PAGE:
Jaunty Alpha 5 Ramblings

I seldom try an Alpha release of Kubuntu, and if I did, I would load it on my trusty "for testing only" old ThinkPad. But, I managed to screw up KDE on my ASUS "I usually use it on the road" laptop. Maybe it was time.

I looked, and sure enough, /home was on a separate partition on the ASUS—something I generally do on a production system even though the Kubuntu default is just one partition. So, I figured worst case was that I would try Jaunty and then go back to something that worked.

Well, so far, I am pleased. Of particular note is:

  • The new network manager makes a lot more sense.
  • KDE 4.2 looks like something you don't need to apologize for.
  • Strange devices (such as a Bluetooth adapter I had sitting around) seem to get recognized just fine.

The installer is even a bit nicer. For example, the time zone selection now graphically shows the time zones in different colors—minor but just a nice touch.

Bottom line: if you have too much time on your hands or you have lunched your OS and it is on a different partition, Jaunty Alpha 5 looks like it is worth a try.


Phil Hughes


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Love Jaunty but trashed my Vista partition

hotrod's picture

I have never used an alpha or beta before but used Kubuntu 8.04 and then 8.10 and loved them. So I partitioned my work Vista machine and loaded 8.10 on it. Guess what? It looked like crap because it has an Intel video card. I got tired of graphics garbage and found out online that 8.10 inexplicably doesn't like Intel graphics so tried going back to 8.04 (format/fresh install), but hated going back to KDE3 so tried the KDE4 for 8.04 and it never really worked right. So I noticed that Jaunty was supposed to work with Intel (again) so I loaded up Alpha 6, since it's just a partition, right? Works great was was fine for a week or so until I went into the Windows partition in Dolphin to grab some files from "the other side". Next time I tried to boot Vista... no dice, "System Volume Information is corrupt". Have tried all the repair options to no avail. At least I can still get to the partition fine from Jaunty, so I copied all my data over to the Jaunty partition and I'm going to reload Vista... Except now the PC will not boot to or read the Vista CD at all! I can read any other CD just fine and boot from Ubuntu CDs but not from the actual Windows CD. Go figure.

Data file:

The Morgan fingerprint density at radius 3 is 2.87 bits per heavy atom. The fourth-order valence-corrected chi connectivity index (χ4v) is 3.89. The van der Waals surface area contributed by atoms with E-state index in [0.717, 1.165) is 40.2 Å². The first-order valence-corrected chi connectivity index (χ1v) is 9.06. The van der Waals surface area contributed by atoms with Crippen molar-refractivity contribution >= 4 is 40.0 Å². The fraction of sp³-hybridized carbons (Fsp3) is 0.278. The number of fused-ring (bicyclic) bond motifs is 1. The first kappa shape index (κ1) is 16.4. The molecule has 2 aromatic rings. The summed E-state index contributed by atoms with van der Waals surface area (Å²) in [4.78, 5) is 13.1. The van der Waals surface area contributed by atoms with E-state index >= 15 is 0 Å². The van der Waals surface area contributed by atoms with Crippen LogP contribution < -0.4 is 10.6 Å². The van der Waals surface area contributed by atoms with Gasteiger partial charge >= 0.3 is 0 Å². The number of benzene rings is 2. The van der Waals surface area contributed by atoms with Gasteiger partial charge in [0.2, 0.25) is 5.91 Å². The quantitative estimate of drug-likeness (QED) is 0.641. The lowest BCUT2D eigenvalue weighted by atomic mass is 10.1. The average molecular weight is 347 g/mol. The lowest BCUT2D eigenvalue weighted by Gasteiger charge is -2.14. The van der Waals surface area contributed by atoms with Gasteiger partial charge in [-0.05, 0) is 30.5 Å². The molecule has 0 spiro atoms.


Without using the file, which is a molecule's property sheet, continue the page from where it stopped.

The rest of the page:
At least Jaunty works well enough. I have installed it at home dual-boot on my old XP machine and haven't had any problems, though it's a little slower than 8.10 on the old Athlon 1Ghz.

Jaunty Alpha

Anonymous's picture

My experience couldn't have been worse. Not only did the alpha Kubuntu fail to meet most of my expectations, I found the install very prone to lock up. (read I have an OLD athlon XP PC)

A agree with the above posts, new releases in Ubuntu have given me rise to start to look elsewhere for a desktop. Jaunty pushed me right over the top. Debian for me, at least for now.

The myriad of non-supported software which used to work but now fails is a little disconcerting. I really believe a PC that can't auto-sense Flash player failure, and Java coding failure, leaves the OS a bit lacking. And looking and working for days to correct these issues, versus a repository autoloader or some such, leaves the community working a lot harder than likely necessary.

Since these are click and corrected in MS, it's embarrassing spending hard time correcting issues that used to work in Ubuntu and now fail.

The boot loader on the Live CD I used erased my partitions (and yes, I validated the CD it had no errors), even after I cancelled the install due to my personal inability to have the installer leave my second SATA drive alone. I used to have a dual boot system, the alpha Live CD deleted this, and the bravo hard drive partition, effectively deleting my working desktop.